Review: Otherwise Engaged by Amanda Quick

February 25, 2015 2015 Review Challenge, 3.0 Stars, Book Review, damsel in distress, Hardback, Historical, Reading Challenges, Romance, Romantic Mystery/Thriller, spunky spitfire heroine 0 ★★★

Review: Otherwise Engaged by Amanda Quick three-stars
Otherwise Engaged by Amanda Quick (Jayne Ann Krentz)
Published by G.P. Putnam's Sons, Thorndike Press on May 7, 2014
Genres: Historical, mystery/thriller, Romance
Pages: 483
Format: Hardcover
Buy at Amazon
Miss Amity Doncaster, world traveler, is accustomed to adventure and risk. Benedict Stanbridge, a man of science and a spy for the Crown, has faced danger in the darker corners of foreign lands.

But they are about to face a threat that is shockingly close to home . . .

One does not expect to be kidnapped on a London street in broad daylight. But Amity Doncaster barely escapes with her life after she is trapped in a carriage with a blade-wielding man in a black silk mask who whispers the most vile taunts and threats into her ear. Her quick thinking, and her secret weapon, save her . . . for now.

But the monster known in the press as the Bridegroom, who has left a trail of female victims in his wake, has survived the wounds she inflicts and will soon be on his feet again. He is unwholesomely obsessed by her scandalous connection to Benedict Stanbridge—gossip about their hours alone in a ship’s stateroom seems to have crossed the Atlantic faster than any sailing vessel could. Benedict refuses to let this resourceful, daring woman suffer for her romantic link to him—as tenuous as it may be.

For a man and woman so skilled at disappearing, so at home in the exotic reaches of the globe, escape is always an option. But each intends to end the Bridegroom’s reign of terror in London, and will join forces to do so. And as they prepare to confront an unbalanced criminal in the heart of the city they love, they must also face feelings that neither of them can run away from. . .

Sadly, this book was rather “meh” for me. I like Amanda Quick as an author and I’ve read several of her books – my favorite being Scandal.

The parts of Otherwise Engaged that worked the most for me was Amity and her sister Penny’s relationship and the agency that both women had (or achieved).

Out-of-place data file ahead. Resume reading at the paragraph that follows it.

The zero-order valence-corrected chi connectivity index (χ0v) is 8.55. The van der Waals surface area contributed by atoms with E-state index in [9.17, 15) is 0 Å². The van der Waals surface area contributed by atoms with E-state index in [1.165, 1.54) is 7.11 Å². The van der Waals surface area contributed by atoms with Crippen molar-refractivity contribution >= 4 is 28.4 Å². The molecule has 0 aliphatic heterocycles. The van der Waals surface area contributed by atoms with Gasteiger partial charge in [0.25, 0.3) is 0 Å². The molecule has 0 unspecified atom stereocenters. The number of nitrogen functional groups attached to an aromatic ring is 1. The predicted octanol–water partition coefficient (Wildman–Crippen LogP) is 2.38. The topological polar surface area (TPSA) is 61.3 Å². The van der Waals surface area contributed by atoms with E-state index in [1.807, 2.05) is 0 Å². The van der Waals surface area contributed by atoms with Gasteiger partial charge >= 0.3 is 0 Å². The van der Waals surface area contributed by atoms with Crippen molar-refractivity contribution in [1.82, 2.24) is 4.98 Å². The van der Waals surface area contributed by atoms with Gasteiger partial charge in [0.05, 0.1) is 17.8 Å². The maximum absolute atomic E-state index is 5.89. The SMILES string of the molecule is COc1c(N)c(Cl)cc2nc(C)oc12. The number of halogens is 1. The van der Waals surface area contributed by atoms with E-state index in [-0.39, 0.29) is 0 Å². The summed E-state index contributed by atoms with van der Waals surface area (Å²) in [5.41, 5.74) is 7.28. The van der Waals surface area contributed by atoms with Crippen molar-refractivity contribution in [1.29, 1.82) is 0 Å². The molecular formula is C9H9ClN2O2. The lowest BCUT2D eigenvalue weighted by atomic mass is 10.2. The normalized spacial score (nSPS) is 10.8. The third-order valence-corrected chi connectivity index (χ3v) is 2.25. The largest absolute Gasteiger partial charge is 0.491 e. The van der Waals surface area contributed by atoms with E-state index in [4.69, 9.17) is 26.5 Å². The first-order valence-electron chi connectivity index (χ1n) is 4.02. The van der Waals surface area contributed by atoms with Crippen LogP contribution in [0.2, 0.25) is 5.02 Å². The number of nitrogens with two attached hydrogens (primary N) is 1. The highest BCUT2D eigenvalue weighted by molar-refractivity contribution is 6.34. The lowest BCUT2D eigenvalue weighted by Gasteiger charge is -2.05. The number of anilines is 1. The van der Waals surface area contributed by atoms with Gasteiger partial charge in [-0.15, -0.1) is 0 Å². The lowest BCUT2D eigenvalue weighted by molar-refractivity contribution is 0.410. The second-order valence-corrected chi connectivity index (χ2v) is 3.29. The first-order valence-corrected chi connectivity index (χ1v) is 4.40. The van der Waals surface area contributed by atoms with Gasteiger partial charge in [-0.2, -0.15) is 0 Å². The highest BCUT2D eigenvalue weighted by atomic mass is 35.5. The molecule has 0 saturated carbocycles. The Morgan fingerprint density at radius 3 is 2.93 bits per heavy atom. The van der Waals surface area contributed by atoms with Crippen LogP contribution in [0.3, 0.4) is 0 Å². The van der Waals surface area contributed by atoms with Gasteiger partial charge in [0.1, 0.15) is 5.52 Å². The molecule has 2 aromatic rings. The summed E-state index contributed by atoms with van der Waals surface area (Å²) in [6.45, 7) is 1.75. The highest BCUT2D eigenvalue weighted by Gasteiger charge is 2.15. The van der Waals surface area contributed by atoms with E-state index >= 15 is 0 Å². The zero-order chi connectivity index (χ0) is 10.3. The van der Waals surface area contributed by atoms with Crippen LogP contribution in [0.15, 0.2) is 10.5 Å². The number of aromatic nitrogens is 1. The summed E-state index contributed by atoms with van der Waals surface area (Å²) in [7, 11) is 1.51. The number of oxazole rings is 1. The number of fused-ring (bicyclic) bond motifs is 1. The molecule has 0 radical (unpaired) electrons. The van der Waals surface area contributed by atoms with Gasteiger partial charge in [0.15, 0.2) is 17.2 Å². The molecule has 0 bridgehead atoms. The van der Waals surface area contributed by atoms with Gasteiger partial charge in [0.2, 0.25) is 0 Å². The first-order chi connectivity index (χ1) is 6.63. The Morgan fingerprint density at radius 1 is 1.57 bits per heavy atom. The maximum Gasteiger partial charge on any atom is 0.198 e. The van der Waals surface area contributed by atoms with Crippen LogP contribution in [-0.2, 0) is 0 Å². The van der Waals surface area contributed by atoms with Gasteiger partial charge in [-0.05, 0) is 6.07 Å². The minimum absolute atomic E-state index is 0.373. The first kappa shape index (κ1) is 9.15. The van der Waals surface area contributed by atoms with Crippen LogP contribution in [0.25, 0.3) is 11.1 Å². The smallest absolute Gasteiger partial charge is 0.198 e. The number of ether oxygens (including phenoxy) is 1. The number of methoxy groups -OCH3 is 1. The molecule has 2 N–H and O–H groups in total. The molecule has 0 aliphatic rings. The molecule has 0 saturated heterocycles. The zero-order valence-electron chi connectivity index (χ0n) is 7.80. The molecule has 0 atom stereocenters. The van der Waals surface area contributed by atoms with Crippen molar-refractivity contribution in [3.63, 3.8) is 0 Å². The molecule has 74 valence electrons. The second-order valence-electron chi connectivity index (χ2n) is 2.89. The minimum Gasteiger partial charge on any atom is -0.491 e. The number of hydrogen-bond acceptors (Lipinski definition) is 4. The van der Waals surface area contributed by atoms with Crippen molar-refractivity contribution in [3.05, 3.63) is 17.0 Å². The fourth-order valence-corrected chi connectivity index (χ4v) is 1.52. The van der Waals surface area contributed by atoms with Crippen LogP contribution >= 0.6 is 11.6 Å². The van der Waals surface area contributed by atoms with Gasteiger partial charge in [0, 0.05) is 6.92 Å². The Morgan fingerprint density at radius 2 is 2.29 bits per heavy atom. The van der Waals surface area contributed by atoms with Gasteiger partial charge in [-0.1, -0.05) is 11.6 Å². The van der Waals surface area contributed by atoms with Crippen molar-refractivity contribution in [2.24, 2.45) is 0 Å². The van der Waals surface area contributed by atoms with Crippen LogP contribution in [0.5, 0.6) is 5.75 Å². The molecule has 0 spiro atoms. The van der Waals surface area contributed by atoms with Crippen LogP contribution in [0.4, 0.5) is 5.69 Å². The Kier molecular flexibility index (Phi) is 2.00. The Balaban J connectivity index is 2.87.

There are a lot of things that didn’t really work for me while reading Otherwise Engaged: the characters, the false engagement and Benedict’s behavior towards Amity.

The Characters
For whatever reason Amity and Benedict did not work for me. I never felt that I got to know the characters – they (and their actions) felt very distant. As always I LOVE the idea and agency that Amanda Quick’s heroines have and Amity was no exception. She’s relatively wealthy, she travels the world alone while writing her own column, she’s extremely intelligent and she’s a competent medic/nurse. She even knows how to defend herself and carries a bladed fan. Sadly, while Amity has all of these wonderful characteristics, she never touched me in any real way.

Benedict…never gets much deeper than a 3″ cardboard cutout. He’s an amateur spy, he’s rich and he’s an inventor/engineer. That’s about it when it comes to Benedict. I could barely remember Benedict’s name from page to page.

The False Engagement
The false engagement between Benedict and Amity is a well used trope in Romance, especially in Historical Romances. False engagements normally work for me because I love the additional contact that the couple gets while not removing the tension of the “s/he loves me, s/he loves me not.” This one didn’t work for me…and I’m not really sure why. Part of it was my lack of attachment to the characters and I *think* another part is the way Amity and Benedict related to each other. They never had that “spark” with each other – no chemistry.

Another thing that bothered me about the engagement was that…Benedict and Amity never really discussed their relationship or the potential of their relationship. Not 100% sure why Benedict never really said anything (though he does ask Amity if he could call on her) but I think that Amity didn’t say anything because she was trying so hard to be “a woman of the world.”

Benedict + Amity
I never really cared for how Benedict treated Amity. He was not rude or abusive towards her – but he wasn’t forthcoming, either. He never really discussed with her how he felt about her or what he was looking for (from her). I didn’t care for that very much. The thing about Benedict that bothered me the most was the intimate relationship he had with Amity. View Spoiler »

All in all, this is a decent read but I think my prior experience with Amanda Quick made me expect more.

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